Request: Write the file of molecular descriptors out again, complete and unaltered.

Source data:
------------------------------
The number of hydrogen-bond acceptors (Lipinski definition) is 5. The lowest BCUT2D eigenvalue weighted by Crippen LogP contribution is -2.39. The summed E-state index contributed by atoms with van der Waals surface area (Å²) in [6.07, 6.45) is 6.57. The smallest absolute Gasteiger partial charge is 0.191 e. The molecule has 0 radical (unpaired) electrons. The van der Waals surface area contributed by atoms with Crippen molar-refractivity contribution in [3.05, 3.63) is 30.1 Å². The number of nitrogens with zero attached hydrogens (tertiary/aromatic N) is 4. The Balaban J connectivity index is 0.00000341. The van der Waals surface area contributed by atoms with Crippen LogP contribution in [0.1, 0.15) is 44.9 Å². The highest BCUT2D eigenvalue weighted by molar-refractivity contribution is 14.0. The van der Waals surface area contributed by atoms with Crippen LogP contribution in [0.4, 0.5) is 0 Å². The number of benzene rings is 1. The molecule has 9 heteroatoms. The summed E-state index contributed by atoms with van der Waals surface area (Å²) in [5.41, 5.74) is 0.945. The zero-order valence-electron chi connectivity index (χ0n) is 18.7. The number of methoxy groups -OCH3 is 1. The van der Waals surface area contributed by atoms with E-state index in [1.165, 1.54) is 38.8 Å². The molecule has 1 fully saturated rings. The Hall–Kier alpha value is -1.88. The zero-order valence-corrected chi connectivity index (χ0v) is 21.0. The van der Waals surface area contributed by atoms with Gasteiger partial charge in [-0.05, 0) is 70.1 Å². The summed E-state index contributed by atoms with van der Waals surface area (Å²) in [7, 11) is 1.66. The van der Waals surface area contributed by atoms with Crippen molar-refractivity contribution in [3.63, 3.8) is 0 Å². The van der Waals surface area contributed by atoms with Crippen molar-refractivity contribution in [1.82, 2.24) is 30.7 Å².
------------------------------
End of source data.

The number of hydrogen-bond acceptors (Lipinski definition) is 5. The lowest BCUT2D eigenvalue weighted by Crippen LogP contribution is -2.39. The summed E-state index contributed by atoms with van der Waals surface area (Å²) in [6.07, 6.45) is 6.57. The smallest absolute Gasteiger partial charge is 0.191 e. The molecule has 0 radical (unpaired) electrons. The van der Waals surface area contributed by atoms with Crippen molar-refractivity contribution in [3.05, 3.63) is 30.1 Å². The number of nitrogens with zero attached hydrogens (tertiary/aromatic N) is 4. The Balaban J connectivity index is 0.00000341. The van der Waals surface area contributed by atoms with Crippen LogP contribution in [0.1, 0.15) is 44.9 Å². The highest BCUT2D eigenvalue weighted by molar-refractivity contribution is 14.0. The van der Waals surface area contributed by atoms with Crippen LogP contribution in [0.4, 0.5) is 0 Å². The number of benzene rings is 1. The molecule has 9 heteroatoms. The summed E-state index contributed by atoms with van der Waals surface area (Å²) in [5.41, 5.74) is 0.945. The zero-order valence-electron chi connectivity index (χ0n) is 18.7. The number of methoxy groups -OCH3 is 1. The van der Waals surface area contributed by atoms with E-state index in [1.165, 1.54) is 38.8 Å². The molecule has 1 fully saturated rings. The Hall–Kier alpha value is -1.88. The zero-order valence-corrected chi connectivity index (χ0v) is 21.0. The van der Waals surface area contributed by atoms with Gasteiger partial charge in [-0.05, 0) is 70.1 Å². The summed E-state index contributed by atoms with van der Waals surface area (Å²) in [7, 11) is 1.66. The van der Waals surface area contributed by atoms with Crippen molar-refractivity contribution in [3.63, 3.8) is 0 Å². The van der Waals surface area contributed by atoms with Crippen molar-refractivity contribution in [1.82, 2.24) is 30.7 Å².